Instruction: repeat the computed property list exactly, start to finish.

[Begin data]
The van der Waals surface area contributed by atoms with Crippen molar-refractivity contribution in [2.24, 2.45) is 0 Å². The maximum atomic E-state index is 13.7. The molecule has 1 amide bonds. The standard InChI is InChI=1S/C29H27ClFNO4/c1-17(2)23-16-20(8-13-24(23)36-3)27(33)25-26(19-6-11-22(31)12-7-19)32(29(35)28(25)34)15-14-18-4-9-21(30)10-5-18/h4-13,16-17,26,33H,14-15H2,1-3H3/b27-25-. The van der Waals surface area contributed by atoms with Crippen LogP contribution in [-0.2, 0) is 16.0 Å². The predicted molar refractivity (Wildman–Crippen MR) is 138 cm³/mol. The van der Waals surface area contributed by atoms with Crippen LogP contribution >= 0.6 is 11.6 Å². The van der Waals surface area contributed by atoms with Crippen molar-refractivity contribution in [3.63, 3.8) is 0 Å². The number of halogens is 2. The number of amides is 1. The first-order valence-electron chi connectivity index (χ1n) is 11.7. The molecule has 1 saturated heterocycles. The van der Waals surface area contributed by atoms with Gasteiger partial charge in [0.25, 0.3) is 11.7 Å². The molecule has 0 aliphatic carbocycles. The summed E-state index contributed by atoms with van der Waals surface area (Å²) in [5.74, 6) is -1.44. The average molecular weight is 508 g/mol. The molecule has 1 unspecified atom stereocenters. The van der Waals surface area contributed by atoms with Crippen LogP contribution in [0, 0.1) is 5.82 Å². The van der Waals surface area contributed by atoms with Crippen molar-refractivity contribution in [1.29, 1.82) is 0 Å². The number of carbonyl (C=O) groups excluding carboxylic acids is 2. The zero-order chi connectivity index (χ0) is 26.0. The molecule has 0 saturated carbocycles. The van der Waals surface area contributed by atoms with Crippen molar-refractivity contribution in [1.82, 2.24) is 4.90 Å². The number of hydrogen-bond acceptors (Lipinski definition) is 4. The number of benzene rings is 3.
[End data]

The van der Waals surface area contributed by atoms with Crippen molar-refractivity contribution in [2.24, 2.45) is 0 Å². The maximum atomic E-state index is 13.7. The molecule has 1 amide bonds. The standard InChI is InChI=1S/C29H27ClFNO4/c1-17(2)23-16-20(8-13-24(23)36-3)27(33)25-26(19-6-11-22(31)12-7-19)32(29(35)28(25)34)15-14-18-4-9-21(30)10-5-18/h4-13,16-17,26,33H,14-15H2,1-3H3/b27-25-. The van der Waals surface area contributed by atoms with Crippen LogP contribution in [-0.2, 0) is 16.0 Å². The predicted molar refractivity (Wildman–Crippen MR) is 138 cm³/mol. The van der Waals surface area contributed by atoms with Crippen LogP contribution >= 0.6 is 11.6 Å². The van der Waals surface area contributed by atoms with Crippen molar-refractivity contribution in [3.63, 3.8) is 0 Å². The number of halogens is 2. The number of amides is 1. The first-order valence-electron chi connectivity index (χ1n) is 11.7. The molecule has 1 saturated heterocycles. The van der Waals surface area contributed by atoms with Gasteiger partial charge in [0.25, 0.3) is 11.7 Å². The molecule has 0 aliphatic carbocycles. The summed E-state index contributed by atoms with van der Waals surface area (Å²) in [5.74, 6) is -1.44. The average molecular weight is 508 g/mol. The molecule has 1 unspecified atom stereocenters. The van der Waals surface area contributed by atoms with Crippen LogP contribution in [0, 0.1) is 5.82 Å². The van der Waals surface area contributed by atoms with Crippen molar-refractivity contribution in [1.29, 1.82) is 0 Å². The number of carbonyl (C=O) groups excluding carboxylic acids is 2. The zero-order chi connectivity index (χ0) is 26.0. The molecule has 0 saturated carbocycles. The van der Waals surface area contributed by atoms with Crippen molar-refractivity contribution in [1.82, 2.24) is 4.90 Å². The number of hydrogen-bond acceptors (Lipinski definition) is 4. The number of benzene rings is 3.